20 Wines Under $20: Proudly South African & Good?

We’ve been classing wines by the grape, by popularity, quality (and “purity”) of the production process, even by appellations and their terroir, and also by barrel genealogy.

However, few wine listicles truly give wine drinkers a good serving of commendable wines on the lower-end of retail pricing. It’s understandable too since most wine drinkers seem to seek out their weight in a comprehensive and compelling beverage experience, that is usually found in the curated provenance and flavour of renowned international brands and their pricier wine rosters.

“You do not get to know Bordeaux, say, or Napa Valley, or anywhere else, really, by chasing the cheapest options.”

Eric Asimov. (May, 2021). New York Times.

I just wanted to give a nod to the drinkable, and even sensational wine picks from South Africa, that have endeared themselves to many through their affordability, taste, and sometimes the addition of a kick-ass quirky name!

Simply because these wines lie feasible within the realm of even the most frugal budgets, does not make them lesser in most instances.

In no particular order or ranking I give you 20 South African wines under $20 (ZAR 300 ) – by recommendation of myself AND the Instagram polling & Twittersphere:

Boschendal 1685 Chardonnay|

$8.77 – ZAR132.50

What gives the aromatic Boschendal 1685 Chardonnay its particular complexity, as well as its character, has very much to do with the appellation and terroir.

The chardonnay grapes for this wine come from three Wineland areas: Stellenbosch, Elgin Valley and the Boschendal Farm itself. The result of the grape picks on the palate, is a character that’s buttery and rotund, while also lending an interesting flavour polarity of zesty citrus and pungent tropical fruitiness.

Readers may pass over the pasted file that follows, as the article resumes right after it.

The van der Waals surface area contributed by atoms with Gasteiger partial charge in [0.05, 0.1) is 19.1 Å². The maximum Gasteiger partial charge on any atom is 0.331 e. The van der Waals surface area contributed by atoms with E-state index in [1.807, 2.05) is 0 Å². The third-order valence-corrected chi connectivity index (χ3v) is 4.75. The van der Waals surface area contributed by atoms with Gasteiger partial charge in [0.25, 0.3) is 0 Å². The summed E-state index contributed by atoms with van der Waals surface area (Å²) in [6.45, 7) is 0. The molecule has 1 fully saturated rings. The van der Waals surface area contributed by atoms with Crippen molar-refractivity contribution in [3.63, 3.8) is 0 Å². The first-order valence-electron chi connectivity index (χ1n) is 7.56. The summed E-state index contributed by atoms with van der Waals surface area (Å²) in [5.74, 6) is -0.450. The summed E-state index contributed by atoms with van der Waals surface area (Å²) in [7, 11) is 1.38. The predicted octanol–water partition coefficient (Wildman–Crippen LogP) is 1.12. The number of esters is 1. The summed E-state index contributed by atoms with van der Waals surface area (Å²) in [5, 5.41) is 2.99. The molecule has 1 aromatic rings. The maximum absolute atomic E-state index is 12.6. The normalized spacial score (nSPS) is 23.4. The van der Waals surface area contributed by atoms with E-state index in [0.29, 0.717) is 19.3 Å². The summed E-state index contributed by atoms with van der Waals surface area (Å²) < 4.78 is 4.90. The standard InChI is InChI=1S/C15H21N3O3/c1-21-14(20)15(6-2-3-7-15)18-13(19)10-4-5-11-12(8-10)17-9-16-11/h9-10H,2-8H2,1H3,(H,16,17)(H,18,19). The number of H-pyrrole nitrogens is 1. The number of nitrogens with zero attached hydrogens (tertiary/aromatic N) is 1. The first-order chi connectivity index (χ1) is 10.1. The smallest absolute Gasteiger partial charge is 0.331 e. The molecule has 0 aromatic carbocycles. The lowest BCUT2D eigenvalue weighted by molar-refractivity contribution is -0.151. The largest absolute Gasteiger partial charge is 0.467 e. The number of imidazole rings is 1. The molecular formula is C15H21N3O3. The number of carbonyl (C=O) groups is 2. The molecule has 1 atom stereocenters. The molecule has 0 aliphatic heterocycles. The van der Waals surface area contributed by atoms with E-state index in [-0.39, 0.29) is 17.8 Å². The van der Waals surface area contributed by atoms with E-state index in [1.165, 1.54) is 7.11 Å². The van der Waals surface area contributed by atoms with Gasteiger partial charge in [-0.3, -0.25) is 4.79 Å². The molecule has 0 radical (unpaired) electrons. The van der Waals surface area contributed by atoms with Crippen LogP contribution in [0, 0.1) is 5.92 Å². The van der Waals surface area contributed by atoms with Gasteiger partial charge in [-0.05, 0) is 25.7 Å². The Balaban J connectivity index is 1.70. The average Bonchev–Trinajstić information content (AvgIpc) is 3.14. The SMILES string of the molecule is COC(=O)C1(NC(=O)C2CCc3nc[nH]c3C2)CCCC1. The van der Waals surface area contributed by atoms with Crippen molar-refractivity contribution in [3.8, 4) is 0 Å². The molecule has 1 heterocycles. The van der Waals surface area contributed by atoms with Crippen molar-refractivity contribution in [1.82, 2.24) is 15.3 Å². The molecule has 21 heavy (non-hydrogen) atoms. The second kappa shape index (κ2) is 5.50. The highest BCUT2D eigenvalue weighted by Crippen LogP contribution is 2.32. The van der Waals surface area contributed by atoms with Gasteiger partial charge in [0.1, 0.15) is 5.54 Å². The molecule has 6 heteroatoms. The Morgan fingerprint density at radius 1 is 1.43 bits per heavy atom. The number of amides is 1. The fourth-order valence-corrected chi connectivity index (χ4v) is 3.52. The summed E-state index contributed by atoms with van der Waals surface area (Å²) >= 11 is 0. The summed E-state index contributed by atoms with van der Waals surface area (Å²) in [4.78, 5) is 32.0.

The golden yellow with a green tinge Chardonnay is definitely a worthwhile pick if you should dine on something like a Butternut & Tomato Soup where a prolonged lingering of the flavour, is welcome.

Arabella Cabernet Sauvignon|

$3.97 – ZAR60

Everyone knows that so many red wines pair well with Steak, but I’m not much of a hearty red meat eater, nor a full-bodied red wine fan.

However, the plum-noted Arabella Cabernet Sauvignon has a delectable balance of young tannins and blackcurrant aromas, which marry mouth-wateringly with the likes of Roasted Lamb and Lamb Shanks, which I’m always up for.

At ZAR 60, this intense and rich local wine does well to make an impression, whether you’re dining, or simply sipping.

Bosman Family Vineyards Adama Red|

$12.25 – ZAR185

If you’re the type to favour a short and clean finish to your reds, then look no further than the Bosman Family Vineyards Adama Red.

Its soft tannins and caramel that makes its home in the wine’s core, leads to a red even I can stomach and, even better, enjoy!

Coffee-rich oaks and the grape blends of Viognier, Shiraz, Grenache Noir etc. aren’t for everyone, but their meaty and spicy prominence in this wine is less a stark splash on the palate, and more a blending in among a steadfast fruit flavour profile.

Zonnebloem Merlot | $6.62 – ZAR100

You’ll want to have a Lamb dish or an Oxtail Stew at the ready for this wine.

The Zonnebloem Merlot is an exceptionally bold wine – structured, with its tannins at the ready.

The colour is decadently ruby red, and its flavour reveals the estate’s adept hand with wood integration with fruit. This Merlot is spicy and nearly reminiscent of a cigar box with its hints of a smoky aroma.

Alvi’s Drift Signature Pinotage|

$4.83 – ZAR73

Known as one the winemakers focused on preserving a real fruit-driven expression in their wines, Alvi’s Drift’s Signature Pinotage is surprisingly without airs on the shelves and the palate, and is just easily enjoyable.

The care they take with hand-harvesting the Pinotage grapes and doing so in the early mornings for the perfect grape bunch, as well as them eventually keeping their wines in American oak barrels, results in a rich wine with a juicy plum, liquorice, cherry and berry, as well as vanilla, bouquet.

Pour a ruby red-rimmed glass immediately, or even keep your wine for a while as it’s recommended to get even better with time in the cellar.